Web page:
#9 Harry Haller, Oct 10, 2014
    Last edited: Oct 11, 2014
  11. Harkiran Kaur

    Harkiran Kaur Canada
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    So my question is... when I get married, can I wear a red suit? I have found one that I really like which is red, and has gold and blue embroidery on it. I figure I can tie a blue dastar with it. But the main colour is still red...

    I don't wear red all the time... in fact I don't think I ever really wear red at all... pink I wear lots... but for wedding, I'd really like to wear red because it's a colour of love and happiness (as stated).

    I have seen many Sikh brides in red... including turban wearing Amritdhari Sikhs... I do not follow damdami taksal and their GRM... so I am ok to wear this suit??
     
  12. Harry Haller

    Harry Haller United Kingdom
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    even I am not sure anymore, why don't you write to them, tell them that you do not follow DDT, or their GRM, and just enquire if its ok?

    better safe than sorry!
     
  13. Harry Haller

    Harry Haller United Kingdom
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    In the interests of furthering my mind, I had a peek at the DDT maryada, on the subject of clothes:-

    6. The Four Colours of the Khalsa
    Blue, Black, White and Saffron

    These four colours are to be worn, other colours excite the mind and lure it to vices, and are therefore prohibited. Amritdhari Singhs/Singhni’s are specifically not to wear red or green at anytime. One is to dress humbly, any simple colours can be worn. Amritdhari women are not to wear ear rings, nose-rings, rings, bangles, nail polish, lipstick, bindi, henna, keeping long nails, wearing a saree etc. Piercing of any kind is prohibited.

    ਬੀਧੇ ਕਾਨ ਨ ਨਾਕ ਕੋ ਸਤਿਗੁਰ ਕੀ ਮ੍ਰਿਜਾਦ ॥
    "The Code of Conduct of Satguru Jee is that one is not to pierce their ears or nose."
    Rehatnama Bhai Deya Singh Jee, p. 78
    Singhs/Singhni’s are not to wear rings, ear-rings and other jewellery, Satguru Jee says:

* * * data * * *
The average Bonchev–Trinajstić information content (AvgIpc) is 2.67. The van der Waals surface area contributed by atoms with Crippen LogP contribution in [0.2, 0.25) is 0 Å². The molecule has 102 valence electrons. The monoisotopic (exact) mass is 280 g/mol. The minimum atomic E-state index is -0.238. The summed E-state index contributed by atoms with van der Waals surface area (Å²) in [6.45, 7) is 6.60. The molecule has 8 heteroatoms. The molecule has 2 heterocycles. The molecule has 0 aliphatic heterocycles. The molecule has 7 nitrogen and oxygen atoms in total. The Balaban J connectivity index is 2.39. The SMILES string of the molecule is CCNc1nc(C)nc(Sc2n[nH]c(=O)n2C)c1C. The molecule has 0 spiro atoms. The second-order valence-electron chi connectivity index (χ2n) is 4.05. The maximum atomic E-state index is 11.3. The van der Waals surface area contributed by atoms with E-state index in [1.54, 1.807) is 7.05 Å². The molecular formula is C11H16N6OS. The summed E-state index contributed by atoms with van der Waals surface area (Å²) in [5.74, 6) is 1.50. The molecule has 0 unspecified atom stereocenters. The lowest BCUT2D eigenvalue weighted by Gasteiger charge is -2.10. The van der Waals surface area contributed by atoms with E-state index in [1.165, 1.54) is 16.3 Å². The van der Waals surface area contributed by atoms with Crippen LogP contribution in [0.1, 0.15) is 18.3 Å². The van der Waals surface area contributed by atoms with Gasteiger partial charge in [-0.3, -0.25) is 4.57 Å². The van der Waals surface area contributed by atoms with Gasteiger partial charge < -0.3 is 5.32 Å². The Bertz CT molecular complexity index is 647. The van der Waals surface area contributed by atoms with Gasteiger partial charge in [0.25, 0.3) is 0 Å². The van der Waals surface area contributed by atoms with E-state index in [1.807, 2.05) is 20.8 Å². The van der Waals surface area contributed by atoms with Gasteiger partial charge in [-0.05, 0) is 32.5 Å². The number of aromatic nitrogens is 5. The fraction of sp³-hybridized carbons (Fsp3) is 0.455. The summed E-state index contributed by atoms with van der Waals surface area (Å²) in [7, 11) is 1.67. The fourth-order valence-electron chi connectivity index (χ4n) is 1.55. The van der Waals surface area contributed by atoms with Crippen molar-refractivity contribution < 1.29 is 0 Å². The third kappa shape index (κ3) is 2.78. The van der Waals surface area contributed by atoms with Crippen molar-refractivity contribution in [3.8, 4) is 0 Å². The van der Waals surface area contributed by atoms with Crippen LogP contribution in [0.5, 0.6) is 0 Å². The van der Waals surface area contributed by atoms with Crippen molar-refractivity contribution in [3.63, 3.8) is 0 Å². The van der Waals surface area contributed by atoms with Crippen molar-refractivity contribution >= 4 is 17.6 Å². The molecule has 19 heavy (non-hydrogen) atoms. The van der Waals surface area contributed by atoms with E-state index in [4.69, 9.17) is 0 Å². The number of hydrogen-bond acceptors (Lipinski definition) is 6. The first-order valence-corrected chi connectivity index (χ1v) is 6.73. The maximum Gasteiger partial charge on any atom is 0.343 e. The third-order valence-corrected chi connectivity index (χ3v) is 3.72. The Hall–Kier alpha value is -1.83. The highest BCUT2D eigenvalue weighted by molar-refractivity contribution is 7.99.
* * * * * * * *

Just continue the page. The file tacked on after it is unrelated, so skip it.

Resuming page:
ਜਨ ਨਾਨਕ ਅੰਤਿ ਵਾਰ ਨਾਮੁ ਗਹਣਾ ॥
    Guru Jee says your jewellery is Naam,
    Which will be of assistance at your time of death."
    SGGSJ Ang 375
    In the next world only the jewellery of Naam is of assistance, worldly jewellery is of no avail. Amritdhari Singhs and Singhnia are to abstain from jooth (eating food that has already been eaten by others or is being shared). Food from restaurants is not to be consumed. Fruit should be eaten after it has been washed.

    Degrading video films, television, cinema, dances are not to be watched. A Singh is not to wear a blanket around his waist in a traditional doti manner or a turla is not to be left out of the turban, (one strand left out of sequence).
     
  14. linzer

    linzer Mexico
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    your going to hell now.....

    Amritdhari Singhs/Singhni’s are specifically not to wear red or green at anytime.

    Harry ji
    Is that any shade of red or green? If I wear teal or maroon do I just go to heck?
     
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  15. Harry Haller

    Harry Haller United Kingdom
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    I am afraid it is any shade of red or green, or yellow, or pink. These colors excite people so they are a big no no, as are meat, fish and eggs.